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    Greatly enjoyed reading about the rest of your trip! How long did it take your son to adjust to the time difference? From where we live to Greece, it is an 8 hour time difference. It took Alexander about 4-5 nights to adjust when we were there in May and he was 7 months. Am wondering if that will hold true for our upcoming trip when he will be 19 months. No way to know of course, but just wondered how your little one did

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    I'm happy that you were able to go around Turkey with your kid. I know sometimes bringing a kid with you on a great travel is such a hassle. But it would be worth it in the end. There's just so much joy around kids and traveling with them is twice the reward.

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    Sorry it's taken me so long to finish this off - stupid non-vacation, real life keeps getting in the way. And thanks for all the lovely comments!

    Texas Aggie - he did fine with the time adjustment on the way over. He just seemed to fall right into the swing of things. I should note that even at home, we're somewhat flexible with his schedule - his daycare keeps him on a pretty strict schedule during the week, but we tend to screw it up on the weekend, and he's never had difficulty adapting. However, coming home was definitely more difficult. Not sure if it was the time change or just adjusting to not being around mom and dad 24-7, but there were some rough nights that first week back!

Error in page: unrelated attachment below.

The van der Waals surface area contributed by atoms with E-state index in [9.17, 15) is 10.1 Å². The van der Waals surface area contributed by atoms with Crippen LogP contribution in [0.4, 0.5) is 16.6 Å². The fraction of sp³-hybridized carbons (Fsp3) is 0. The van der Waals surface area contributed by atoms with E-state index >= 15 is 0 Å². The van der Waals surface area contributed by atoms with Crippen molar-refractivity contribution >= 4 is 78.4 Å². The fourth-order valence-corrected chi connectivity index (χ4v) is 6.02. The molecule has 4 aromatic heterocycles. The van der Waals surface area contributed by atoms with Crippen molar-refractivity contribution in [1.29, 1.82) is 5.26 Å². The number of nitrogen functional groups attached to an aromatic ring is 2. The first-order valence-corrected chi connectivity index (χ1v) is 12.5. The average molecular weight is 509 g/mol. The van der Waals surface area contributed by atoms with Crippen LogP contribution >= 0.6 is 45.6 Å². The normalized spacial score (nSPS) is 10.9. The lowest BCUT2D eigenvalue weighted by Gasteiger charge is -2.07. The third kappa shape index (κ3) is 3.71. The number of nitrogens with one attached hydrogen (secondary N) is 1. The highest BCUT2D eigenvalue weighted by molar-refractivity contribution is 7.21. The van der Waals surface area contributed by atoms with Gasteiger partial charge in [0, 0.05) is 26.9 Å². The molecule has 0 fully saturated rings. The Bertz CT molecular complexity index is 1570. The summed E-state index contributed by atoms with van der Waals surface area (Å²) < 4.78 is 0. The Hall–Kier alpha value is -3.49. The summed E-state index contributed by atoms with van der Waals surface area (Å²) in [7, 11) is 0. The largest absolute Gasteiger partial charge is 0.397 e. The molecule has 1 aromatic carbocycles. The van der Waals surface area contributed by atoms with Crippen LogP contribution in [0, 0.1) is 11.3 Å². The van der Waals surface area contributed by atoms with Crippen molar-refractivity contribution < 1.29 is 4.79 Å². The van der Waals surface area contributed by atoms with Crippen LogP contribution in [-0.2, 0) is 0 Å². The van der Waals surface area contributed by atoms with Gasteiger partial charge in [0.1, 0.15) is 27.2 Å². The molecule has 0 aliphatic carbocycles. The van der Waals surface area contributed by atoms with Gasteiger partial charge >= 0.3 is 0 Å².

DAY 13 - RHODES

    Early in the morning, we took the ferry to Rhodes from Fethiye and caught a cab to our hotel - Hotel Anastasia ( This was a lovely, quiet little place a 5 minute walk from the city walls of Rhodes Town. We spent the first day having a long, leisurely lunch at a cafe around the corner (the name escapes me!) recommended by the hotel owner - no menu, they take you back to the kitchen to peruse the selection - and then wandering around Rhodes Town. I found the back alleys and shops of Rhodes Town to be charming while the main thoroughfares seemed to be overly touristy and filled with junk shops. Definitely not as child friendly - Shea wandering around the streets would frequently cause shop owners to fly out and tell me to "keep the child away." For the record, I am not one of those parents who thinks it's adorable if my kid wrecks a store display, and I was obviously working very hard to keep my toddler out of mischief, so I found these constant scoldings to be both irritating and offensive.

    I found the Islamic library to be a worthwhile stop, but we were getting weary of sightseeing, so concluded the day with a wandering up towards the acropolis to watch the sunset and dinner at a roadside souvlaki stand (Yummy and cheap!)

    DAY 14 - RHODES